Since the 1950s composers of electronic music have sought solutions to make prerecorded music "live" in specially designed listening environments such as the Philips Pavilion (1958), inside which two now-classic works, Varèse's Poème Électronique and Xenakis' Concret PH, coursed through hundreds of speakers, and the German Pavilion used by Stockhausen at the 1970 World's Fair in Osaka.
By 1974, Francois Bayle, working at the INA-GRM in France, assembled an orchestra of speakers, christened an "acousmonium" to "diffuse" prerecorded pieces spatially in a concert hall. Bayle wrote, "The placement of loudspeakers is organized according to their qualities (extreme bass, bass, midrange, high, super-high), their power, their quality, and their direction (convergent, divergent, direct, reflected, indirect)…"
Essentially, it's a pimped-out home theater surround-sound system. A "diffusionist" sits behind a mixing desk and allocates sound to various speakers. Spatially reinterpreting the music results in a new sonic grammar of space where presence, distance, and density converge with traditional musical elements of melody, harmony, rhythm, and so on.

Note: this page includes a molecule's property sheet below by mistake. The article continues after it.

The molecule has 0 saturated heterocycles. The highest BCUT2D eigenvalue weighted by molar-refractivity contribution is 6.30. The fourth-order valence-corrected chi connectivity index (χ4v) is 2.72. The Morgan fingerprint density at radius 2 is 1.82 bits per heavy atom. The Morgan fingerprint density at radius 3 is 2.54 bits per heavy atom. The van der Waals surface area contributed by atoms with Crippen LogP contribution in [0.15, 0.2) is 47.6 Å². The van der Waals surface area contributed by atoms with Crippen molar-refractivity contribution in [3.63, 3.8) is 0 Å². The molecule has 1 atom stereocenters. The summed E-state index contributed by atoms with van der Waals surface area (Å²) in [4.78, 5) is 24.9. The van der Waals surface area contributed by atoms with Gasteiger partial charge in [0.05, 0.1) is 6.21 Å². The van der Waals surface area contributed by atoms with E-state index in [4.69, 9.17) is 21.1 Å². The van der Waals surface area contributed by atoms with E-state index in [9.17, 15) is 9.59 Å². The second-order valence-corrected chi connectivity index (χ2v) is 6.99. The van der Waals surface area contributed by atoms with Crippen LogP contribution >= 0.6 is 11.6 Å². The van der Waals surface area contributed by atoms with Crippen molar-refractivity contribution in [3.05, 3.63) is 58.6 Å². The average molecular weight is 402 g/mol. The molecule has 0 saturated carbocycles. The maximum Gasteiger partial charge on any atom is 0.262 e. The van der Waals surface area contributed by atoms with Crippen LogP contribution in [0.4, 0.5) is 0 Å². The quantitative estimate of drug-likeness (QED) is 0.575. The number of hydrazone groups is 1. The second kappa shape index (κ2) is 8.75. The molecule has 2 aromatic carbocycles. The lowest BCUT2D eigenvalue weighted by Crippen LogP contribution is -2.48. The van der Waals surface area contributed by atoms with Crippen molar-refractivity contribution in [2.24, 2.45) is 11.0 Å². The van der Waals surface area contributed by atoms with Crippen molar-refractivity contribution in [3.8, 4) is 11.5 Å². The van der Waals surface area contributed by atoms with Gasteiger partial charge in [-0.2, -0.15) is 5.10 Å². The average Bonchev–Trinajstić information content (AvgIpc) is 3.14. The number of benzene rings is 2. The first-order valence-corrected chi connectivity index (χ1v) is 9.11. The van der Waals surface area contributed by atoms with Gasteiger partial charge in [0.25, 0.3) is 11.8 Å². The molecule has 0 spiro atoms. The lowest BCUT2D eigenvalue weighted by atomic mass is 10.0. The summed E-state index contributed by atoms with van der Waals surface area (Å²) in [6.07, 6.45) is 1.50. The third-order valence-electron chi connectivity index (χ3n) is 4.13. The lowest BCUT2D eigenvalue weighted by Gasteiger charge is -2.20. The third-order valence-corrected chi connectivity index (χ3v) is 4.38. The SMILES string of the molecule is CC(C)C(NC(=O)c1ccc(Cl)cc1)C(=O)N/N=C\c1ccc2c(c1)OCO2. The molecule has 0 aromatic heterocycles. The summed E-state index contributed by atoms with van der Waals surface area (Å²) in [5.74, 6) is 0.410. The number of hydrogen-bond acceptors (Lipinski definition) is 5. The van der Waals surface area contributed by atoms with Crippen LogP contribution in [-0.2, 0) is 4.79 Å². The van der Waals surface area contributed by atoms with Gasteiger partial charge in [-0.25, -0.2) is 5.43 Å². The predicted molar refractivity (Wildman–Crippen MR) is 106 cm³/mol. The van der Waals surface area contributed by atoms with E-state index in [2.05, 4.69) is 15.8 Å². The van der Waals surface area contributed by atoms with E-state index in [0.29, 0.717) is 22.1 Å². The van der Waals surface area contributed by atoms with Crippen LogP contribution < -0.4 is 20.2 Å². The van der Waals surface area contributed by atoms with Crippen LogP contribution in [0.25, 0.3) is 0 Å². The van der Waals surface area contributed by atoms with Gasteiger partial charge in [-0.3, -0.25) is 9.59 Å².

Why doesn't Seattle have an acousmonium? Loudspeaker orchestras reside, regrettably with some secrecy, all over the world from BEAST (Birmingham ElectroAcoustic Sound Theatre) in Birmingham, England, to Studio PANaroma in São Paulo, Brazil to Engine 27 in New York City. Closer to home, the Audium in San Francisco has given concerts since 1965.
While the UW's Center for Digital Arts and Experimental Media can be counted on for a quarterly concert in quadraphonic (or better) sound, you'll mostly hear pieces (some of them quite good) by the usual suspects: students, professors, ex-students, and ex-professors. Yet when Bernhard Günter, perhaps the most influential electro-acoustic composer of the 1990s, came to town, he should have had Meany or Brechemin at his beck and call, instead of the now-mythic Anomalous Records space above the liquor store on Capitol Hill.
Someone in town should cobble together an acousmonium, say a Seattle Quadraphonic Ensemble. Our hypothetically titled group should be organized along the lines of a successful performing arts outfit (like the Seattle Chamber Players), garnering arts funding, securing corporate as well as second-hand donations (Mackie mixers, anyone?), and building an audience for the most-neglected music of our time.
Not tied to a single venue, a traveling acousmonium would not be obliged to pander to any single institution and could thus freely program a variety of music. Imagine classic pieces (Morton Subotnick's Touch, Alice Shields' The Transformation of Ani) rubbing shoulders with lowercase sound, field recordings, IDM, and who knows what else (old quad LPs of Beethoven's 5th diffused by an all-star cast of local DJs). Any takers? CHRISTOPHER DeLAURENTI